What is happening here however is spreading Fear, Doubt and Uncertainty about something that doesn't need to be. It doesn't affect non-users for beans what type of hives other people use, yet folks continually try to bully others with mis-information and biased opinion an what equipment they should use.
Folks are certainly entitled to have their own opinions about equipment, but I'll prefer to listen to the opinions of people who actually know what they are talking about.
Aram, what you're describing in the example of your cutout doesn't really translate to TBH for a couple of reasons.
1. A cutout, particularly one in the photo you provided is going to have temps moderated for them due to heat from the house.
2. The cutout in the photo would actually *ALMOST* be more similar to a TBH with the bars perpendicular to the direction they run in current designs.
This makes it MUCH easier on the bees because they can move back and forth on very long comb instead of having to move across many short/smaller "frames"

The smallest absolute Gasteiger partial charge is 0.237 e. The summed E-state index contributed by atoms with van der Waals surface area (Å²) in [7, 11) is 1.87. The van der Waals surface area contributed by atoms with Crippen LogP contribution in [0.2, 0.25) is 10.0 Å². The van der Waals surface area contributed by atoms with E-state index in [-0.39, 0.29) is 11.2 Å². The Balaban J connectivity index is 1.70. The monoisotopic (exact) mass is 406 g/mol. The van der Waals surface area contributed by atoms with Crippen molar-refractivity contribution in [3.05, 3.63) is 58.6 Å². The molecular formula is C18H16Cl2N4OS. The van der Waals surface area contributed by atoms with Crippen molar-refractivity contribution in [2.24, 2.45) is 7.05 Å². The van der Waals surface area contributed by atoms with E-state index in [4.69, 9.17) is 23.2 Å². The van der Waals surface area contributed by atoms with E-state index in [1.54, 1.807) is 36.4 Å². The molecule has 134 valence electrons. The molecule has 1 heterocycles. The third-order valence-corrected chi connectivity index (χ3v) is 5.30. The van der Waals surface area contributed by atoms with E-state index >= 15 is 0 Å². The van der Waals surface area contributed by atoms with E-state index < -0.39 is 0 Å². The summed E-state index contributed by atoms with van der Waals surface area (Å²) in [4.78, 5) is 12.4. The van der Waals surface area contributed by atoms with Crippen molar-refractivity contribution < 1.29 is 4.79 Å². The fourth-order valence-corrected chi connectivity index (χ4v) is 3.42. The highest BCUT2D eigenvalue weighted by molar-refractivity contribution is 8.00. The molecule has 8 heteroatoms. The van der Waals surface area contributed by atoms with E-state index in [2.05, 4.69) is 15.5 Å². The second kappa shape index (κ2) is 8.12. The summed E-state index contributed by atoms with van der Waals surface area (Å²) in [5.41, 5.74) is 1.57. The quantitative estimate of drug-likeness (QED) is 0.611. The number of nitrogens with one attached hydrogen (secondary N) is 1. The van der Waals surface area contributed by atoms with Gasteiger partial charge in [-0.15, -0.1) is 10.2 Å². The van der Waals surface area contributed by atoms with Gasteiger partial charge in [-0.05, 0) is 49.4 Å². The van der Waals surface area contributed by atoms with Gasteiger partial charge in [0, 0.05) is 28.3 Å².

There have been more folks that just chimed in on the last couple of posts that HAVE had successes than I've heard in the last couple of year.
Maybe a poll of TBH users with success rates would help.
I frankly don't care what people use and if I thought that there were advantages to TBH's I would use them myseld, but I just don't see it and the majority of folks I know that that DO have TBHs have much much higher mortality rates.
JPK : we can agree that we don't agree ;)
It is not TBH that is at fault here. Certainly there might be some problems due to lack of information on actually beekeeping with TBHs if we compare it to information on Langs.